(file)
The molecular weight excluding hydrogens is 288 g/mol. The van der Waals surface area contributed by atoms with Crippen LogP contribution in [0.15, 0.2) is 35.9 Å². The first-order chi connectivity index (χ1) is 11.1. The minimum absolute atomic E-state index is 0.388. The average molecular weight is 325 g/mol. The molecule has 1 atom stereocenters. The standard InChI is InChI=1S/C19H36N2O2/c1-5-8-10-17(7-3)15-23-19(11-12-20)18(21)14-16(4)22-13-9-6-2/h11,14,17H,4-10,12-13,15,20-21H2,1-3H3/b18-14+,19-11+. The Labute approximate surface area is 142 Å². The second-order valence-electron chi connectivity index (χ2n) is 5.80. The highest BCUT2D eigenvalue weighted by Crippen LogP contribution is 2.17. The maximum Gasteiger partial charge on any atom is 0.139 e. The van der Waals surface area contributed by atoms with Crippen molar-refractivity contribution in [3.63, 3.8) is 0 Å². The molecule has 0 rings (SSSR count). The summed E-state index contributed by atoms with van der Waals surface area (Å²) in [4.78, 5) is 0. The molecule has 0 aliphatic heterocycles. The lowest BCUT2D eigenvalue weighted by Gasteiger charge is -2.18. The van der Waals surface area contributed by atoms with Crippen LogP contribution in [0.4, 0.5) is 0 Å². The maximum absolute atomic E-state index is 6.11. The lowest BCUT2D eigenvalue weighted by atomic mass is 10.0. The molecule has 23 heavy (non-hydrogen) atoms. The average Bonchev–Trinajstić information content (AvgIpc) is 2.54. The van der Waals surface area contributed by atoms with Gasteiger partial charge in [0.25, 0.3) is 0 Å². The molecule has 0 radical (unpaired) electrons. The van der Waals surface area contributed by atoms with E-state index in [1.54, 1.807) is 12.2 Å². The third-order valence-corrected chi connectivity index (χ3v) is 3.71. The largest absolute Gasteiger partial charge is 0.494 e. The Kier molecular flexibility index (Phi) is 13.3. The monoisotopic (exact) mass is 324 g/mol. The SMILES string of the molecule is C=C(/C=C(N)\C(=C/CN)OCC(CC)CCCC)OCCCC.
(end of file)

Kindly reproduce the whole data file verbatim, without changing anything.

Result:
The molecular weight excluding hydrogens is 288 g/mol. The van der Waals surface area contributed by atoms with Crippen LogP contribution in [0.15, 0.2) is 35.9 Å². The first-order chi connectivity index (χ1) is 11.1. The minimum absolute atomic E-state index is 0.388. The average molecular weight is 325 g/mol. The molecule has 1 atom stereocenters. The standard InChI is InChI=1S/C19H36N2O2/c1-5-8-10-17(7-3)15-23-19(11-12-20)18(21)14-16(4)22-13-9-6-2/h11,14,17H,4-10,12-13,15,20-21H2,1-3H3/b18-14+,19-11+. The Labute approximate surface area is 142 Å². The second-order valence-electron chi connectivity index (χ2n) is 5.80. The highest BCUT2D eigenvalue weighted by Crippen LogP contribution is 2.17. The maximum Gasteiger partial charge on any atom is 0.139 e. The van der Waals surface area contributed by atoms with Crippen molar-refractivity contribution in [3.63, 3.8) is 0 Å². The molecule has 0 rings (SSSR count). The summed E-state index contributed by atoms with van der Waals surface area (Å²) in [4.78, 5) is 0. The molecule has 0 aliphatic heterocycles. The lowest BCUT2D eigenvalue weighted by Gasteiger charge is -2.18. The van der Waals surface area contributed by atoms with Crippen LogP contribution in [0.4, 0.5) is 0 Å². The maximum absolute atomic E-state index is 6.11. The lowest BCUT2D eigenvalue weighted by atomic mass is 10.0. The molecule has 23 heavy (non-hydrogen) atoms. The average Bonchev–Trinajstić information content (AvgIpc) is 2.54. The van der Waals surface area contributed by atoms with Gasteiger partial charge in [0.25, 0.3) is 0 Å². The molecule has 0 radical (unpaired) electrons. The van der Waals surface area contributed by atoms with E-state index in [1.54, 1.807) is 12.2 Å². The third-order valence-corrected chi connectivity index (χ3v) is 3.71. The largest absolute Gasteiger partial charge is 0.494 e. The Kier molecular flexibility index (Phi) is 13.3. The monoisotopic (exact) mass is 324 g/mol. The SMILES string of the molecule is C=C(/C=C(N)\C(=C/CN)OCC(CC)CCCC)OCCCC.